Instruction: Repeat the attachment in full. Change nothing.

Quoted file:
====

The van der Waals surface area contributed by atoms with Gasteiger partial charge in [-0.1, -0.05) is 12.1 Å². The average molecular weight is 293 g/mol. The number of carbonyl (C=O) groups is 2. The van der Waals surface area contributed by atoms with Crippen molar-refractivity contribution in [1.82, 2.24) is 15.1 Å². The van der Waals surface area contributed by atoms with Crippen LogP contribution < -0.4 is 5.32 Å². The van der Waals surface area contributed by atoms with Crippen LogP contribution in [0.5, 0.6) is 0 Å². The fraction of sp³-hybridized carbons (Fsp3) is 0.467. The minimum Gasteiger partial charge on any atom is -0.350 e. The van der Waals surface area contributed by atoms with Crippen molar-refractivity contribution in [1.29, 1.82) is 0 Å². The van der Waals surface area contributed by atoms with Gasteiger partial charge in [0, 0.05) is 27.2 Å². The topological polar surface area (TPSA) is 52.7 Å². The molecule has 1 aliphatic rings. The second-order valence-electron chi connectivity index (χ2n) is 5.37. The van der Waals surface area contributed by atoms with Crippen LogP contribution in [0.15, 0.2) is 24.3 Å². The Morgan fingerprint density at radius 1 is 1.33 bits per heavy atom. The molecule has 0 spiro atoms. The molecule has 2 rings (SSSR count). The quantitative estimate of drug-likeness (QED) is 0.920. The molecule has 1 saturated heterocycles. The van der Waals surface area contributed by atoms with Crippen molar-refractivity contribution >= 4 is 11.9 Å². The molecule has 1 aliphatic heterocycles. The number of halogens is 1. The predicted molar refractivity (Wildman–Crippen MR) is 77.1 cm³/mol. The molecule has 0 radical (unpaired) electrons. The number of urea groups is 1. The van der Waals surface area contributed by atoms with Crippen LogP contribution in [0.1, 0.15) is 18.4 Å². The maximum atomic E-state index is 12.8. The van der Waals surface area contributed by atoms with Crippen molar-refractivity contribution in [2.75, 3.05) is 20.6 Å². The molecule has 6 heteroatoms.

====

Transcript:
The van der Waals surface area contributed by atoms with Gasteiger partial charge in [-0.1, -0.05) is 12.1 Å². The average molecular weight is 293 g/mol. The number of carbonyl (C=O) groups is 2. The van der Waals surface area contributed by atoms with Crippen molar-refractivity contribution in [1.82, 2.24) is 15.1 Å². The van der Waals surface area contributed by atoms with Crippen LogP contribution < -0.4 is 5.32 Å². The van der Waals surface area contributed by atoms with Crippen LogP contribution in [0.5, 0.6) is 0 Å². The fraction of sp³-hybridized carbons (Fsp3) is 0.467. The minimum Gasteiger partial charge on any atom is -0.350 e. The van der Waals surface area contributed by atoms with Crippen molar-refractivity contribution in [1.29, 1.82) is 0 Å². The van der Waals surface area contributed by atoms with Gasteiger partial charge in [0, 0.05) is 27.2 Å². The topological polar surface area (TPSA) is 52.7 Å². The molecule has 1 aliphatic rings. The second-order valence-electron chi connectivity index (χ2n) is 5.37. The van der Waals surface area contributed by atoms with Crippen LogP contribution in [0.15, 0.2) is 24.3 Å². The Morgan fingerprint density at radius 1 is 1.33 bits per heavy atom. The molecule has 0 spiro atoms. The molecule has 2 rings (SSSR count). The quantitative estimate of drug-likeness (QED) is 0.920. The molecule has 1 saturated heterocycles. The van der Waals surface area contributed by atoms with Crippen molar-refractivity contribution >= 4 is 11.9 Å². The molecule has 1 aliphatic heterocycles. The number of halogens is 1. The predicted molar refractivity (Wildman–Crippen MR) is 77.1 cm³/mol. The molecule has 0 radical (unpaired) electrons. The number of urea groups is 1. The van der Waals surface area contributed by atoms with Crippen LogP contribution in [0.1, 0.15) is 18.4 Å². The maximum atomic E-state index is 12.8. The van der Waals surface area contributed by atoms with Crippen molar-refractivity contribution in [2.75, 3.05) is 20.6 Å². The molecule has 6 heteroatoms.